Where Have All the Good Words Gone?

Writers should be concerned. Maybe not worried but at least concerned.  I was on a plane last week, reading a copy of USA Today and was troubled by a headline that read: Do texting, tech spell trouble?

Maybe it does.

Today’s communication is all about speed.

Television news, for example, is nothing more than sound bites. The reason I have stubbornly read newspapers for years is because I can get the whole story, not just the standard, shoot-from-the lip, sixty-second version of the story from a talking head or a lipstick girl.

The newspaper reporter may be biased. The reporter may have a personal agenda. But at least I am given the who, what, where, when, and usually how of a good story. TV news is seldom more than glorified headlines leaving me with questions that are never answered either today, tomorrow or later this week.

And now into our lives comes the fine art or dastardly art of texting.

It has brought about a brand new format of spelling or, as the social scientists say, chat abbreviations: R U there? Y did he go?  Here is how far it’s gone, and maybe I’m just old and just now finding out. ? can mean I have a question or I don’t understand what you mean. @TEOTD means at the end of the day. 121 means one to one. 143 means I love you, and 1432 means I love you, too.

I fear that someday I will be picking up books that suddenly have a new language of their own, and I can’t read any of it: “It was a drk and strmy nt.” Or, ATM, I saw ASITS and I BASOR. (At the moment, I saw a star in the sky and I breathed a sigh of relief.) I don’t make this stuff up. I just quote it as written.

Even emails have contributed to the problem, and none of us can live without emails. I am as guilty as anyone.

There was a day, however, when letters were written properly and formally, then carefully edited by a secretary or an assistant to make sure that each sentence was properly punctuated and each word properly spelled. The letters all began with “Dear Mr. Or Mrs. Or Ms.” And they ended with a phrase of respect: “Yours truly. Best Regards. Or Sincerely.”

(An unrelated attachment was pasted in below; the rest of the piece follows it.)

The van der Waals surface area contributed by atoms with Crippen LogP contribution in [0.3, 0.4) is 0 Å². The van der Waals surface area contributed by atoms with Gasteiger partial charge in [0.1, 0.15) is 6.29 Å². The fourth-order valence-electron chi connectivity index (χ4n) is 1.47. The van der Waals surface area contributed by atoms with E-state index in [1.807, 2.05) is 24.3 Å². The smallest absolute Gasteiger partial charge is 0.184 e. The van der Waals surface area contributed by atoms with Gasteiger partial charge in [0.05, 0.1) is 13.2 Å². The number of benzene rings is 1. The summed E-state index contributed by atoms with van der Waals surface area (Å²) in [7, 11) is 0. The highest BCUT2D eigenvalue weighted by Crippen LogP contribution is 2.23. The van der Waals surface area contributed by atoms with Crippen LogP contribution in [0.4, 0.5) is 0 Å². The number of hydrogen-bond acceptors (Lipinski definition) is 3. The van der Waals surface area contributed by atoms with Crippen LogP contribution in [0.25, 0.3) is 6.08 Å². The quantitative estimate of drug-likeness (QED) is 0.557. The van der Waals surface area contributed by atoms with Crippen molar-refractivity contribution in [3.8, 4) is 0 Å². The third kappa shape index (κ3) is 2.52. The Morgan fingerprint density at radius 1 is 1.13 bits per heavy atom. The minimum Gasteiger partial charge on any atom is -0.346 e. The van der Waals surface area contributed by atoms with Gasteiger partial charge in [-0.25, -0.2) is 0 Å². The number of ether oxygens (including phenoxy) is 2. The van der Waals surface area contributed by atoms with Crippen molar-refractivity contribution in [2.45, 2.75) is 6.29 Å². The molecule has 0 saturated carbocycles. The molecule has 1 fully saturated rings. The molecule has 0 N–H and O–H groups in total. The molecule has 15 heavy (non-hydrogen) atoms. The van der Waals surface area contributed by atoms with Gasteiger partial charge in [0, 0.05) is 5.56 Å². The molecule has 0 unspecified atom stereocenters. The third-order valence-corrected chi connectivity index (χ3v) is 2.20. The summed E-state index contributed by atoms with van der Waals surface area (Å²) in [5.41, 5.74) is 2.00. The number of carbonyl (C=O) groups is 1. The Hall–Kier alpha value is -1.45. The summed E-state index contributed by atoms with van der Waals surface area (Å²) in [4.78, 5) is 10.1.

Now we dash emails off the tops of our heads with the speed of light, writing with a hit and a promise to ourselves to do better next time, and we never do.

Words jammed together.

Sentences jammed together.

Thoughts scattered and random.

Get it written and get it out. Now. Not later. Don’t worry about how it reads. The information, the data, it holds is all that matters.

No “Dear.”

And no “Sincerely.”

Civility has packed up and taken the last train out of civilization.

Spelling has suffered the worst and some are predicting that spelling, or the lack of it, will soon become a national crisis.  In the USA Today article, Louisa Moats, the author of several textbooks about language, was quoted as saying that good spelling, in a word, means credibility.

“If a paper or an application or a report or even an email contains spelling errors,” she said, “People who read it judge it harshly.”

According to her research, job applicants, who misspell words on a resume, are rarely called in for an interview.

Just as certain, authors who fill their books with misspelled words don’t last long in a marketplace that didn’t need a new novel anyway.

People may read the first book. They make think the story is a great one. But they probably won’t read the next one. Or the next.

Readers don’t want their authors to appear illiterate,

As USA Today reported, many schools now give the subject of spelling short shrift in instruction. “That’s the shocking thing,” Moats said. “You can walk into many classrooms these days, and there is no spelling program; there is no spelling book.”

At best, spelling is an afterthought.

Too many are relying on spell-check technology, and there’s the rub. Spell-check does not replace the dictionary in a child’s brain.

Mignon Fogarty, a writer who hosts the popular Grammar Girl podcast, says that people are more likely to use the wrong word than to misspell one.  She pointed out that she had come across a real estate listing that touted a home’s “volted ceilings.”

“Spell check may be helping us spell more words properly,” she said, “but we’re still in trouble when we don’t know which of those properly spelled words to choose.”

As writers, we love words.

We love the poetry in words.

We love the rhythm of words.

As writers, words are our lives.

But if words are commonly used the wrong way, if words in our books are commonly misspelled, we stand on the threshold of forever losing the strength and the power of words.

Then where will we be?

Or, worse, will it even matter anymore?

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